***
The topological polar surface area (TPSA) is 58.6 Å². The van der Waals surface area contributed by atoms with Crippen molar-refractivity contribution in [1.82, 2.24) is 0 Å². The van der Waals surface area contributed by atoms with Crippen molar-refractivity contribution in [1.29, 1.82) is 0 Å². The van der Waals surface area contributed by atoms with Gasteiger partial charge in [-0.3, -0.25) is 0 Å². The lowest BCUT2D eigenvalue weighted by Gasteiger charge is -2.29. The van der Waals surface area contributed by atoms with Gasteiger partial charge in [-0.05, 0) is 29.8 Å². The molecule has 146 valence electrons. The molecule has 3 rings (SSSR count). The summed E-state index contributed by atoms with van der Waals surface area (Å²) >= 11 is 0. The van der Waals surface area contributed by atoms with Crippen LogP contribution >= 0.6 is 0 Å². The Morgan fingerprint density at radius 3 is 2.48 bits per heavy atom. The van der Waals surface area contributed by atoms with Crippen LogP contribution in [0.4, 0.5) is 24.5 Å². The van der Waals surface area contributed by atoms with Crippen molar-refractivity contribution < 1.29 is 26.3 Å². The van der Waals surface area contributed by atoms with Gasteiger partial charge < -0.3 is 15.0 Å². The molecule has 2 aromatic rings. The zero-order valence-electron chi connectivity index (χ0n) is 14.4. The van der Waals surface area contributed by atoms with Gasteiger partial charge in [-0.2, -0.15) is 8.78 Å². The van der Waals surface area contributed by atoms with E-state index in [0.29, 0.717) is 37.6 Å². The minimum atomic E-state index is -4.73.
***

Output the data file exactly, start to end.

The topological polar surface area (TPSA) is 58.6 Å². The van der Waals surface area contributed by atoms with Crippen molar-refractivity contribution in [1.82, 2.24) is 0 Å². The van der Waals surface area contributed by atoms with Crippen molar-refractivity contribution in [1.29, 1.82) is 0 Å². The van der Waals surface area contributed by atoms with Gasteiger partial charge in [-0.3, -0.25) is 0 Å². The lowest BCUT2D eigenvalue weighted by Gasteiger charge is -2.29. The van der Waals surface area contributed by atoms with Gasteiger partial charge in [-0.05, 0) is 29.8 Å². The molecule has 146 valence electrons. The molecule has 3 rings (SSSR count). The summed E-state index contributed by atoms with van der Waals surface area (Å²) >= 11 is 0. The van der Waals surface area contributed by atoms with Crippen LogP contribution >= 0.6 is 0 Å². The Morgan fingerprint density at radius 3 is 2.48 bits per heavy atom. The van der Waals surface area contributed by atoms with Crippen LogP contribution in [0.4, 0.5) is 24.5 Å². The van der Waals surface area contributed by atoms with Crippen molar-refractivity contribution < 1.29 is 26.3 Å². The van der Waals surface area contributed by atoms with Gasteiger partial charge < -0.3 is 15.0 Å². The molecule has 2 aromatic rings. The zero-order valence-electron chi connectivity index (χ0n) is 14.4. The van der Waals surface area contributed by atoms with Gasteiger partial charge in [-0.2, -0.15) is 8.78 Å². The van der Waals surface area contributed by atoms with E-state index in [0.29, 0.717) is 37.6 Å². The minimum atomic E-state index is -4.73.